All three newcomers say they had to be “convinced” to join Idol. New Zealand-born Urban, 45, a handsome, one-season judge on Australia’s The Voice who’s married to Academy Award-winning actress Nicole Kidman, had a been-there-done-that attitude toward the TV-judging shtick. But in the end, he decided he had wisdom left to share. “I like helping artists get rid of the cheesy crap around them that they haven’t yet figured out they don’t need,” he says. “I wish I had more of that. I had to learn a lot of it myself.”

Minaj also consulted those close to her. “I had a lot of talks with people — my family, my best friends, my label, Lil Wayne, management and then the producers,” she says. In the end, it was Darnell who helped sway her. Adds the 30-year-old: “He was so lovable and made me feel so comfortable and confident. He kept saying, ‘I promise we’re going to protect you; you’re going to love it, we’re a big family.’ ”

Among Minaj’s concerns: her cred in the rap world, for one. As an artist signed to Cash Money Records — home to her mentor Lil Wayne, Drake, Jay Sean and DJ Khaled and a label that has sold more than 78 million albums since its founding in 1991 — she points to “a judgmental culture in hip-hop,” where “sometimes you are afraid of being too famous because it’s almost, like, is that even cool? Being that accessible, someone you see on TV every week? I never pictured myself as that type of person. I’m still surprised that I decided to do it.”

Probably not as surprised as Idol’s incoming diva Carey was to hear of Minaj’s hiring in September. According to multiple sources, the singer — who has sold 200 million albums worldwide since her 1990 debut and is mom to 20-month-old twins Monroe and Moroccan (they’ve yet to visit the Idol set because “they’re a little big now; they run around, and it can be dangerous,” she says) — was promised top billing as Idol’s queen bee, with a J.Lo-style focus on her pedigree as a vocalist, songwriter and producer. And deservedly so: Carey’s songs are among the most-performed by Idol contestants, the vast majority of whom fall far short of her five-octave range.

If there was to be a fourth judge hired, an insider tells THR, Carey was “pretty much assured” it would not be another female. Enter Minaj, part Harajuku riot girl, part cartoon caricature, all curves and sizzle and a hitmaker in her own right who boasts endorsements by Pepsi, M.A.C Cosmetics and Adidas.

And, as Carey saw for herself firsthand during the North Carolina auditions in October, Minaj also has a bit of a temper. In a grainy cell phone video, beamed around the world by TMZ and countless online outlets, the two judges are shown getting into a heated exchange, during which Minaj seemingly calls Carey “your royal f–ing highness” while Carey complains of being subjected to the tantrum of “a 3-year-old.” Those were the milder epithets. According to Carey, speaking with Barbara Walters on The View the morning after the footage leaked, there might have been a threat — possibly verbal, definitely perceived.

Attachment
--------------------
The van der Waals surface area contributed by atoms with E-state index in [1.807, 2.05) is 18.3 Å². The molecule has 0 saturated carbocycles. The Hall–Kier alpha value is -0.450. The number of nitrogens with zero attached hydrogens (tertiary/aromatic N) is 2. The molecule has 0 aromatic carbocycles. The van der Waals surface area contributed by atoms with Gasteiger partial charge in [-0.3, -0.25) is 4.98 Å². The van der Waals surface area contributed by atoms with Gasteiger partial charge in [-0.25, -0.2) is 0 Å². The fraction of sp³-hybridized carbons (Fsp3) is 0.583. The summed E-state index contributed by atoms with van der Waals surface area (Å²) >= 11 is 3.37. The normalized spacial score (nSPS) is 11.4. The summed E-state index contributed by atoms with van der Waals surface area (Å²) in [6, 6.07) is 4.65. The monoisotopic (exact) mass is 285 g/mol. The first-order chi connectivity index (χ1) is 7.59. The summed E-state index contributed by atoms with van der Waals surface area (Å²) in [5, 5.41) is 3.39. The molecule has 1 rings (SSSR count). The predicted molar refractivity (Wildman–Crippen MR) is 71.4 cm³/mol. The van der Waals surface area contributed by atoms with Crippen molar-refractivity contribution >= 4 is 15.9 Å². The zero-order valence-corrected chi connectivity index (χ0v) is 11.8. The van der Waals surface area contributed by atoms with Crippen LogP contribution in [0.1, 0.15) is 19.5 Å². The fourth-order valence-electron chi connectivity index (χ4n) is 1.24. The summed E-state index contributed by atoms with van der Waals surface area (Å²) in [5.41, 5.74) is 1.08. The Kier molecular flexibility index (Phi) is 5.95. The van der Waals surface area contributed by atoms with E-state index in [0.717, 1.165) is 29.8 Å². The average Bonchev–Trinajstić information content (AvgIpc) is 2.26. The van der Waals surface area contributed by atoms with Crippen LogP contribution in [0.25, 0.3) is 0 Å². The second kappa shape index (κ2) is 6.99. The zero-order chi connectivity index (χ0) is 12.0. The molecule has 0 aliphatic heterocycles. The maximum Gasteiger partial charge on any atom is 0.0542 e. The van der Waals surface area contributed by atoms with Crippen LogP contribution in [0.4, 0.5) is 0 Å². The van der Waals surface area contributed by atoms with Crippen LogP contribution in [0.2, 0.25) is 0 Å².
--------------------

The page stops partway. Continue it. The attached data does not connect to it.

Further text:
Looking back on the incident, which began as an impassioned disagreement over an audition, is not exactly a point of pride for any of the involved parties. When asked about the exchange, Carey says she has “yet to figure out” why the situation escalated as it did. “Sometimes things get heated for their own reasons,” she evades, adding, “I don’t think the panel has an issue.” Minaj flat-out refuses to discuss it. (Worth noting: She also had a war of words with Tyler after he remarked that, as an Idol judge, Minaj “would have sent [Bob Dylan] to a cornfield”; the rapper interpreted the comment as racist and went on the offensive on Twitter, writing, “Why? black? rapper? what? go f– yourself and worry about yourself babe. … Lets [sic] make [Steven] a shirt that says ‘No Coloreds Allowed’ then escort him down 2 Barbara Walters so he can tell [her] how he was threatened w/guns.”)

Warwick says he was “quite surprised” at the Minaj-Carey altercation “and how it took off the way it did.” The TV veteran, a friend of Lythgoe’s going back to their childhood in Liverpool during the 1960s, found the tussle “unnerving,” telling THR: “I’m a family man with three kids. If they acted like that, it would be, ‘Upstairs to bed!’ Personally, I’m not over the moon that it happened. But if you asked me, as a professional, is it good for the show? The answer would probably be yes.”

It’s precisely that school of thought that prompts Idol fans, pundits and casual viewers alike to wonder whether the production itself is responsible for leaking the fight. To that, Lythgoe, who is seen in the one-minute clip trying to defuse the situation, has a laugh. “I don’t think I would’ve done it so far away from the beginning of the season,” he says. “Plus, it was about the judges and not the contestants, and I’m totally against that. So, no.”

For good measure, Lythgoe assures that, unlike Australia’s broadcast of American Idol, which is playing up the “War of the Divas” storyline (see sidebar) in a promo, he has no plans to use the footage in advance of or during the season.